If nothing else convinces you not to drink alcohol whilst pregnant, let it be this - alcohol consumption whilst pregnant impacts the ability of your baby to sleep in the womb, depriving it of its much needed REM sleep to allow for brain development at its most critical time.
We have already looked at why REM sleep is so important to babies - see my blog post on sleep before birth.
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What we know now is that alcohol like anything consumed by the mother crosses across to the fetus inside her through the placenta and is consumed by this developing fetus. In grown adults, alcohol acts as a REM sleep suppressant. We all remember days when we drank a bit the night before and then wake up super early the next morning, right when our REM sleep is at its optimal best. If it can do that to an adult - what does it do to a fetus or infant?
Alcohol consumption during Pregnancy
A study was performed by Havlicek, Childiaeve and Chernick on the sleep states of infants of alcoholic mothers and found that for mothers who were alcoholics during pregnancy, after birth their newborns spent a lot less time in REM sleep compared to the infants of the same age of non-alcoholic mothers. A lot less meaning a 200% reduction in REM sleep - this beautiful vibrant electrical activity helping the babies brain grow and develop. In fact studies have linked alcohol consumption pre-conception to illnesses such as autism (Prenatal factors associated with autism spectrum disorder by Ornoy, Weinstein-Fudim and Ergaz).
What about during the pre-conception period? Even a glass or two of wine with dinner every now and then during pregnancy affects the fetus. A study by Mulder, Morssink, van der Schee and Visser “Acute maternal alcohol consumption disrupts behavioural state organisation in the near term fetus” examined such mums on two consecutive days and found that on the day when the mother drank non-alcoholic fluids. On the day when they drank 2 glasses of wine, this reduced the amount of time the fetus spent in REM sleep, and showed a decrease in breathing during REM sleep with breath rates dropping from normal (381 per hour) to 4 per hour when the alcohol had crossed the placenta and was absorbed by the fetus.
Alcohol consumption whilst breastfeeding
Breastmilk is specially made just for human babies. Not cows milk, or infant formula as you might think. But human breast milk. All the nutrients a mother consumes are passed onto to the infant through breastmilk. I’m not sure how true the whole ‘ pump and dump’ technique is in getting rid of alcohol infused breast milk from your body before feeding your baby but studies have shown that where an infant consumes breastmilk after mum has had a drink or two, they have a decrease of 20 - 30% of REM sleep soon after.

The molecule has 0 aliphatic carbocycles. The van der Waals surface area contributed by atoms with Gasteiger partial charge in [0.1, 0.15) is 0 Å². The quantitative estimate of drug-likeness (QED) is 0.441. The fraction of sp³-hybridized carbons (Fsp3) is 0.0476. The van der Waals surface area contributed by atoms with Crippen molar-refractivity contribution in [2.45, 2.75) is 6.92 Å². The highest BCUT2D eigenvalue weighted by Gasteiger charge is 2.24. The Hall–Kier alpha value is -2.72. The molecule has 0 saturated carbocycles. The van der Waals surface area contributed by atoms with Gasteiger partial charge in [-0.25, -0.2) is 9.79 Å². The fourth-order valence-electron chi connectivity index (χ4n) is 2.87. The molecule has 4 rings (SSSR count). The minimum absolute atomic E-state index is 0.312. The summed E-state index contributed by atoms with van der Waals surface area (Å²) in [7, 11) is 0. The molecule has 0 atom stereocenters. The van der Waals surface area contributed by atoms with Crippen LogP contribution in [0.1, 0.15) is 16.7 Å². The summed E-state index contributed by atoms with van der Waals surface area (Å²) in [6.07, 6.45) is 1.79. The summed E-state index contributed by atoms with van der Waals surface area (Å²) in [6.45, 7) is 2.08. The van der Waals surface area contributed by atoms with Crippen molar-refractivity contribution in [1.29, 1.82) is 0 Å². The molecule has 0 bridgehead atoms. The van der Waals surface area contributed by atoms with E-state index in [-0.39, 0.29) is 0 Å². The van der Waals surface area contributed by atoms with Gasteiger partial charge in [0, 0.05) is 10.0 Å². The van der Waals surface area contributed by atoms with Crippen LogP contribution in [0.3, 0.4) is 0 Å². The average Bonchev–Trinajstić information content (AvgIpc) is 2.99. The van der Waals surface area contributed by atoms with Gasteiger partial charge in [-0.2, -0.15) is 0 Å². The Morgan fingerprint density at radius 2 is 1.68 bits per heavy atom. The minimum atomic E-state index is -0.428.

The fetus or infant will try to regain the REM sleep it has lost that is so crucial to its development but they will never be able to make up that lost REM sleep.
Alcohol consumption when cosleeping
A study by Blair, Sidebotham, and Evason Coombe has shown that alcohol consumption by the mother (or i would suggest both parents in the same bed) sleeping with newborn infants increases the risk of SIDS by 7 - 9 times compared to parents who don’t drink alcohol.
What does this mean - the effects of alcohol on fetal and infant sleep are huge, don’t drink while pregnant, breastfeeding or when parenting in general as your instincts and response times are undoubtedly affected and if you are sleeping you may squish those tiny humans. watch out.
Why we sleep by Matthew Walker
Why your baby’s sleep matters - Sarah Ockwell Smith
EEG frequency spectrum characteristics of sleep states in infants of alcoholic mothers - https://www.ncbi.nlm.nih.gov/pubmed/201887
Prolonged effects of maternal alcohol ingestion on the neonatal electroencephalogram - https://www.ncbi.nlm.nih.gov/pubmed/6472963
Prenatal factors associated with autism spectrum disorder - https://www.ncbi.nlm.nih.gov/pubmed/26021712
Sleep disturbances after acute exposure to alcohol in mothers milk. - https://www.ncbi.nlm.nih.gov/pubmed/11839458
Hazardous cosleeping environments and risk factors amenable to change: case control study of SIDS in southwest England. https://www.bmj.com/content/339/bmj.b3666
Cover Image by Pexels from Pixabay
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